Tibet Lahsa School for the Blind has played a significant role in this film. Right?
Right. This school was founded by blind German social worker Sabriye Tenberken in 1998. In 2010, a group of teachers and students from this school performed choral ensembles on a popular TV show called China’s Got Talent. This inspired me strongly to make a film about Tibetan blind children and their dreams. Many teachers and students in this school appeared in this film. Nyima Wangdu, the wholly blind school principal, not only appeared in the film as a teacher but also assisted the post-production team in translating Tibetan names into English. The school offered us the premises to shoot some portions of the film.
You are known to be a Harley-Davidson motorcycles fan. This played a significant role in the journey of the four blind children. Would you like to explain this?
Yes, This has a very interesting back story. In 2015, I met a friend with a similar hobby named David at a film festival in the USA. David’s twin brother had passed away at a young age and could not fulfill his dream of traveling the world on Harley-Davidson Motorcycles. In keeping with David’s request, I agreed to take his twin brother’s ashes and spread them across the globe. When I was shooting this film in Tibet, I spread the ashes at the foot of Mount Everest together with a fleet of Harley-Davidson Motorcycle bikers. Inspired by this experience, I added this small segment where these Harley-Davidson bikers help the children with lifts in one part of the journey.
Are the bikers in the film actors or are they bikers?
None of the bikers in the film are actors. They all are real bikers and live thousands of kilometers away from Tibet. They are passionate about promoting public good and helping the weak. They participated in the extremely difficult shoot for several weeks on the Tibetan Plateau and refused to take any payment offered by the production company.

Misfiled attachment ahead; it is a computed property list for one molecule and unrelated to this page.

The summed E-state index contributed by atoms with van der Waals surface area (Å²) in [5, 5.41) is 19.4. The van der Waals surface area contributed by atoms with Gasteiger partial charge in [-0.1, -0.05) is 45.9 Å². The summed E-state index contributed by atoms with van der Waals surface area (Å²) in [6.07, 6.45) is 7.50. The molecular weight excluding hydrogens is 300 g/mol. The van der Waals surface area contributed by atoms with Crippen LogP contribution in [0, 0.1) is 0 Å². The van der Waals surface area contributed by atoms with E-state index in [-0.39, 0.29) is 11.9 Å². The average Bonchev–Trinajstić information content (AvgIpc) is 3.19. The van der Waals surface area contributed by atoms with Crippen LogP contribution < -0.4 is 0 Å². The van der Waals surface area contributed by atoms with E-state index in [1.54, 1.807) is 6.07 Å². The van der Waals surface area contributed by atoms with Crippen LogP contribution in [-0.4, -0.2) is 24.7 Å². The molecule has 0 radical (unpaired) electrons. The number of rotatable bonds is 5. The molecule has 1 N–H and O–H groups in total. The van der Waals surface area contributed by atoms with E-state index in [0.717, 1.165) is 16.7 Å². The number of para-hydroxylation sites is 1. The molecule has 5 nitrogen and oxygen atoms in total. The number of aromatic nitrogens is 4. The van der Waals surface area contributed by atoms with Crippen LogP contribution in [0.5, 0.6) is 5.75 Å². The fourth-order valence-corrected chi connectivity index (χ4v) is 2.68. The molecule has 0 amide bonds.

You have touched several layers of emotions and human interactions through this film. What were you really aiming at?
I was not aiming at any thing particular except trying to demonstrate the talents of blind children. But the climax said it all. Ballad from Tibet is a paean to courage and idealism. All the relevant parties realize their dreams: the Tibetan blind children got on big screen; the biker who died before his time travelled to the other side of the world with his peers; and a Chinese filmmaker completed a film in which Harley-Davidson motorcycles could gallop on the Tibetan Plateau, a marvelous scene unseen in any other films in the past.
Written byShoma A. Chatterji
Dr. Shoma A. Chatterji is a freelance journalist, film scholar and author based in Kolkata. She has 20 published titles, has won the National Award twice and the Lifetime Achievement Award from the Rotary Club of Kolkata Metro. She has done her post-doctoral research on cinema and has juried at national and international film festivals over time.